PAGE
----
Organizationally, groups that are committed to using violence to advance a political objective will at some point have to act if only to maintain internal morale and cohesion. Terrorist groups that fail to engage in terrorism can see their members either lose heart and drift away, or alternately break off to strike on their own or join up with another group that they believe is willing to fight.

I’m reminded of a conversation I had several years ago with a former INLA member from Derry, who explained to me how he ended up in that group. He said that he and a small group of friends were initially part of a PIRA quartermaster unit that was involved in moving weapons across the border from the Irish Republic for use in the North. They became frustrated that they were denied permission to use those weapons themselves, instead handing them over for use by other active service units. So he and some of the others went over to the INLA. They had no interest in that organization’s Marxist politics. They wanted to fight, so they defected to a group that agreed to let them.

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(Photo taken from the Belfast News Letter)

 

This organizational imperative is likely part of the explanation for the images of armed Continuity IRA volunteers “patrolling the streets of Lurgan” (shown above) that appeared on social media in late April and were subsequently picked up by news outlets across Northern Ireland.  While hardly a show of strength in any meaningful sense, the caption that accompanied the photo when originally posted on Facebook, “Volunteers… patrolling the streets of Lurgan on the lookout for England’s armed colonial police and undercover British soldiers who are operating unwantedly across occupied Ireland,” surely gave a boost to the collective ego of the group’s members and supporters. In organizational terms, that’s a success.

And it also served another purpose, bringing publicity to the group and by extension to the group’s cause. If publicity is the lifeblood of any terrorist campaign, than any operation that brings attention to the group is a success, not matter how “unsuccessful” a specific operation is in concrete terms.  Every time politicians or police officials stand before the press and denounce their armed opponents while announcing measures to respond to the threat these groups pose, they play into the hands of movements eager to be recognized as meaningful and dangerous challengers to the status quo.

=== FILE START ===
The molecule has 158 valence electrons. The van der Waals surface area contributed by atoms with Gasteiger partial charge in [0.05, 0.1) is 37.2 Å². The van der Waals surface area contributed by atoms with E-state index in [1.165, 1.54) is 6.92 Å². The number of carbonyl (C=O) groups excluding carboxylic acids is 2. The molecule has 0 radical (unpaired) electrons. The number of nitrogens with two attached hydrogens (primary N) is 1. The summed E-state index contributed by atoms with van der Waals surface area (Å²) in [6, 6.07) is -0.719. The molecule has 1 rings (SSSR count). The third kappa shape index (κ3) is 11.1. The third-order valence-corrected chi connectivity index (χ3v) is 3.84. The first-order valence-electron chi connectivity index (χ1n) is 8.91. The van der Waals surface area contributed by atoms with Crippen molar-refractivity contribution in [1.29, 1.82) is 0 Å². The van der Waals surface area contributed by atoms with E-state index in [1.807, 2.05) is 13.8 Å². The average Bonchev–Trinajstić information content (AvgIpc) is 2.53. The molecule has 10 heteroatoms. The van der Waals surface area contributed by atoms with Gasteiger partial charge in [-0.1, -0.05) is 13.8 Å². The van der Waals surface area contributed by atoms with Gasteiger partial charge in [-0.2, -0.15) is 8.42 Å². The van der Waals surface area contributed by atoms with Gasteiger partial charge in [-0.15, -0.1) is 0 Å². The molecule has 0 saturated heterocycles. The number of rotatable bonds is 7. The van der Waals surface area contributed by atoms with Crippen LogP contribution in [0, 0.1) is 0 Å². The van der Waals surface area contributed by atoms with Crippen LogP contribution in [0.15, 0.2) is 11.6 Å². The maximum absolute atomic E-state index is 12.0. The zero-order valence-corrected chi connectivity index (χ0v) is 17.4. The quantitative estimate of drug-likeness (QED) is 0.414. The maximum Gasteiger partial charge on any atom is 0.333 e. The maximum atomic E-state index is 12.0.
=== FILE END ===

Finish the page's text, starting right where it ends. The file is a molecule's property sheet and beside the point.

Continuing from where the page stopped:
Finally, operationally, even unsuccessful attacks — bombs that fail or only partially detonate, grenades that miss their targets, and so on — serve a useful purpose for the group. Groups gain greater operational sophistication and capacity through experience, by learning from their successes as well as their mistakes and failures (assuming those don’t land them in jail or the grave).

At the same time, by their nature, terrorist attacks can be effective even when they fail. Areas are closed off, police and other security resources of the state are diverted and potentially stretched thin, people’s daily lives and routines are disrupted, as noted above attention is drawn to the group and its cause. With luck, perhaps the state can be provoked into over-reacting, demonstrating in vivid terms to the terrorist group’s perceived constituency and the public at large the injustice and oppression of the system that the terrorist group is fighting against.

Again, events of the last few weeks in Northern Ireland (for example a small bomb exploding outside a probation office in Derry, a bomb attack on a police patrol in North Belfast which missed its target, a substantial bomb found and defused in Ardoyne, two partially exploded bombs found outside a Territorial Army base in Derry) point to the effectiveness of essentially ineffective terrorist attacks.  As a result of these and other recent incidents, the PSNI announced today that they would step up police patrols and increase their use of check points in order to counter the threat posed by dissident Republicans, which was described as severe. The resulting increase in armed police presence on the streets, and the inconveniences and disruptions to daily life, can be seen to work to the advantage of a movement that brands the police an army of foreign occupation and will attempt to spin this security response as little more than harassment indiscriminately targeted against the Nationalist community.

None of the above discussion is to claim that an armed campaign has any chance whatsoever to bring about the end to British rule in Northern Ireland, the long-term objective of the groups that are carrying out these and other largely ineffectual actions.  To the contrary, many dissidents argue today that the conditions for successful armed struggle no longer exist in Northern Ireland (read the IRSP’s assessment of the potential for armed action recently republished at The Pensive Quill), and that under these circumstances a continuation of violence is politically ineffective if not immoral. On these terms then, terrorism doesn’t work.

But if we consider all the short-term objectives that terrorism can effectively serve, we have to recognize that even when it fails, terrorism works. And that’s why groups continue to use it.

*If I were in my office and not at my kitchen table this would be a longer discussion, with proper acknowledgment of the academic sources I’m drawing upon. But since I’m not, I’ll just wing it and hope for the best. At least I’m not linking to Wikipedia anymore.